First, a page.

Sunday, September 02, 2012

Black Man, Trapped Again, Holds His Chains In His Hand

Cory Doctorow:

The book closes with the War on Drugs, and the worlds' governments own frank assessments of the unmitigated disaster created by Richard Nixon's idiotic decision 40 years ago. Nutt analyzes the fact that policymakers know that the War on Drugs is worse than the drugs themselves (by a long shot), but are politically incapable of doing anything about it, not least because politicians on all sides stand poised to condemn their opponents for being "soft on drugs."

It's not entirely about race, of course, but the fact still remains that the War on Drugs is far and away the most visible embodiment of institutional racism you can find, in a physical, tangible, life-destroying way. IOZ's basic point from a while ago was presented in his usual bourgeoisie-shocking way, but it is true that much-maligned libertarians like Radley Balko are doing far more useful work for the cause than so many mainstream progressives who think anti-racism efforts equate to deconstructing musical taste and complaining about irrelevant HBO series, for whom the drug war is simply the setting for cool TV shows like The Wire and Breaking Bad and the chummy blog discussion groups devoted to them.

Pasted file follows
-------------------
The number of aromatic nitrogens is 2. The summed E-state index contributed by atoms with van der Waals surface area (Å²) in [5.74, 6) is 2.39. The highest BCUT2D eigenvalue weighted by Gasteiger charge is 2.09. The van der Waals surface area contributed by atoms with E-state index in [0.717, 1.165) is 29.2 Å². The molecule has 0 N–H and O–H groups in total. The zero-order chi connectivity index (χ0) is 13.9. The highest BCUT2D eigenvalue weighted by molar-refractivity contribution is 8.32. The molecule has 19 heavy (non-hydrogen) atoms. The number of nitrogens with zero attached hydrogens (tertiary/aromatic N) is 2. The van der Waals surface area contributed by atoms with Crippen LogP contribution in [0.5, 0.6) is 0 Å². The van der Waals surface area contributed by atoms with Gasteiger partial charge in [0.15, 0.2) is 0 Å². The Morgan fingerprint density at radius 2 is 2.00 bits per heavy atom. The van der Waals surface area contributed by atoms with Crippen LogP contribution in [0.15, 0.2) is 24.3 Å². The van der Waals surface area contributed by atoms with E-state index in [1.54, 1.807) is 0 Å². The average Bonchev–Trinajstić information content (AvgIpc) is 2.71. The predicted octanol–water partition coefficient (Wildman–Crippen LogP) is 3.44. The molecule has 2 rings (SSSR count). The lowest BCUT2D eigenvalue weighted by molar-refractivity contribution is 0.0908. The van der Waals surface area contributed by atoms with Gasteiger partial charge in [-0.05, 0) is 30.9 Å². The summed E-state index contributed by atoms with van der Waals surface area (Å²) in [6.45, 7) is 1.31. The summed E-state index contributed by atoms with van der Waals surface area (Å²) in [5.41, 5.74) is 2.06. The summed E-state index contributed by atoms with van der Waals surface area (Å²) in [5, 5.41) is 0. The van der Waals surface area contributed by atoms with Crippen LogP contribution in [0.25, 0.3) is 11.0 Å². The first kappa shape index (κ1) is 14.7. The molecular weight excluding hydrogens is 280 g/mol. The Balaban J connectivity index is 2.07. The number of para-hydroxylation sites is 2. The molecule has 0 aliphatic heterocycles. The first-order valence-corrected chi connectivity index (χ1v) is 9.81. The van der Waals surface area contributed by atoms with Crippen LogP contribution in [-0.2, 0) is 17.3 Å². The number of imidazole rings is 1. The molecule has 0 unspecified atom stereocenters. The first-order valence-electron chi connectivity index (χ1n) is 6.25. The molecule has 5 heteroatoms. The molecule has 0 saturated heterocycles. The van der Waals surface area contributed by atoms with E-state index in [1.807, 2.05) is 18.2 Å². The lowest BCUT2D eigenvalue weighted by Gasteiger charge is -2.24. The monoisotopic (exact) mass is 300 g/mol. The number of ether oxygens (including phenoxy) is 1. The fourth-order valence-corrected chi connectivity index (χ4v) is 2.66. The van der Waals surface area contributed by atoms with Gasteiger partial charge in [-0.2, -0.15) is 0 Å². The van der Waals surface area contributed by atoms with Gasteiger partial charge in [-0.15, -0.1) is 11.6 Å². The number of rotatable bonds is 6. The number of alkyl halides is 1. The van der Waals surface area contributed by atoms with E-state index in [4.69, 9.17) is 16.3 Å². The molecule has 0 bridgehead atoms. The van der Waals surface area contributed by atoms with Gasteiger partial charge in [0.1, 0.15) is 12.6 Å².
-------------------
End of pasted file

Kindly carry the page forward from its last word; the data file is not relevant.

2 comments:

Brian M said...

re-read the Ioz post. While he does make a point, given that REAL WORLD LIBERTARIANS are closely allied to a Republican Party which is equally (or more) war mongering, equally or more tough on Crime, etc. etc...his point is sorta lost in the very real world that he is trying to address. So...you enshrine private race baiting and throw in all the bad policies that the cruise missile liberals supposedly uniquely support...what is his point exactly?

The Vile Scribbler said...

His point, I think, had something to do with the Civil Rights Act being... useless? not quite as important as commonly imagined? You may have seen the commenters giving him hell on that part of it.

The point I wanted to extract for my own purposes was the contrast between useful action and useless posturing. Balko isn't exactly a representative "libertarian", but he'd still likely be scorned by most of the progressive crowd on that account. Yet he devotes time, energy and money to serious activist work on behalf of victims of the police state, and to relentlessly hammering on the folly of the drug war, which is more than many of them are willing to do, and much more important by any real-world reckoning of racism.